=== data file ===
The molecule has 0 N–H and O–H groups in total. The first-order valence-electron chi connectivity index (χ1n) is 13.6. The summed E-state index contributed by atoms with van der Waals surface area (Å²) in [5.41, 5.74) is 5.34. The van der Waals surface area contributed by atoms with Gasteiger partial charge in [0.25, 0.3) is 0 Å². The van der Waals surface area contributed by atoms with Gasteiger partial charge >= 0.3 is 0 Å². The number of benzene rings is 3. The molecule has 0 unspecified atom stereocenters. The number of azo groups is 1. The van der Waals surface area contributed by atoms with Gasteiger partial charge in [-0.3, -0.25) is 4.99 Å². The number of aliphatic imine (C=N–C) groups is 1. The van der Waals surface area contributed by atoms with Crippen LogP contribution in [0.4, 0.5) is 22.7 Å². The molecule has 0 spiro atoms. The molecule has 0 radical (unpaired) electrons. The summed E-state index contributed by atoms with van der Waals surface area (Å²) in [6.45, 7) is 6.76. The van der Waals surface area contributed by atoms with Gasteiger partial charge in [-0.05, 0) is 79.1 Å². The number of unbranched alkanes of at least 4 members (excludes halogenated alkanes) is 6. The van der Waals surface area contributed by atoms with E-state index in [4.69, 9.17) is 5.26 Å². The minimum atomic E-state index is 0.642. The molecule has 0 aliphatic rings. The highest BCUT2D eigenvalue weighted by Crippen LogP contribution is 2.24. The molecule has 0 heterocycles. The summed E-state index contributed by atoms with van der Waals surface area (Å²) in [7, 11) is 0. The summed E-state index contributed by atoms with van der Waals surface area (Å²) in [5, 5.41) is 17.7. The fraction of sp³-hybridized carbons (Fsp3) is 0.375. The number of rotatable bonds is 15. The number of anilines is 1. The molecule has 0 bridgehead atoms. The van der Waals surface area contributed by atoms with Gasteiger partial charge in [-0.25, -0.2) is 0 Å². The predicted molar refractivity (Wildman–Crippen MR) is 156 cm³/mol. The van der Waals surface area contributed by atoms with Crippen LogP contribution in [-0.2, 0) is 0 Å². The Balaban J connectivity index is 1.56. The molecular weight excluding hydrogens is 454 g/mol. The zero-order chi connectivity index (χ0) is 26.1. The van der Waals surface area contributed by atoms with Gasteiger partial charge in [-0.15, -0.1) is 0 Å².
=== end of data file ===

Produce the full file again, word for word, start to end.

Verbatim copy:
The molecule has 0 N–H and O–H groups in total. The first-order valence-electron chi connectivity index (χ1n) is 13.6. The summed E-state index contributed by atoms with van der Waals surface area (Å²) in [5.41, 5.74) is 5.34. The van der Waals surface area contributed by atoms with Gasteiger partial charge in [0.25, 0.3) is 0 Å². The van der Waals surface area contributed by atoms with Gasteiger partial charge >= 0.3 is 0 Å². The number of benzene rings is 3. The molecule has 0 unspecified atom stereocenters. The number of azo groups is 1. The van der Waals surface area contributed by atoms with Gasteiger partial charge in [-0.3, -0.25) is 4.99 Å². The number of aliphatic imine (C=N–C) groups is 1. The van der Waals surface area contributed by atoms with Crippen LogP contribution in [0.4, 0.5) is 22.7 Å². The molecule has 0 spiro atoms. The molecule has 0 radical (unpaired) electrons. The summed E-state index contributed by atoms with van der Waals surface area (Å²) in [6.45, 7) is 6.76. The van der Waals surface area contributed by atoms with Gasteiger partial charge in [-0.05, 0) is 79.1 Å². The number of unbranched alkanes of at least 4 members (excludes halogenated alkanes) is 6. The van der Waals surface area contributed by atoms with E-state index in [4.69, 9.17) is 5.26 Å². The minimum atomic E-state index is 0.642. The molecule has 0 aliphatic rings. The highest BCUT2D eigenvalue weighted by Crippen LogP contribution is 2.24. The molecule has 0 heterocycles. The summed E-state index contributed by atoms with van der Waals surface area (Å²) in [7, 11) is 0. The summed E-state index contributed by atoms with van der Waals surface area (Å²) in [5, 5.41) is 17.7. The fraction of sp³-hybridized carbons (Fsp3) is 0.375. The number of rotatable bonds is 15. The number of anilines is 1. The molecule has 0 bridgehead atoms. The van der Waals surface area contributed by atoms with Gasteiger partial charge in [-0.25, -0.2) is 0 Å². The predicted molar refractivity (Wildman–Crippen MR) is 156 cm³/mol. The van der Waals surface area contributed by atoms with Crippen LogP contribution in [-0.2, 0) is 0 Å². The Balaban J connectivity index is 1.56. The molecular weight excluding hydrogens is 454 g/mol. The zero-order chi connectivity index (χ0) is 26.1. The van der Waals surface area contributed by atoms with Gasteiger partial charge in [-0.15, -0.1) is 0 Å².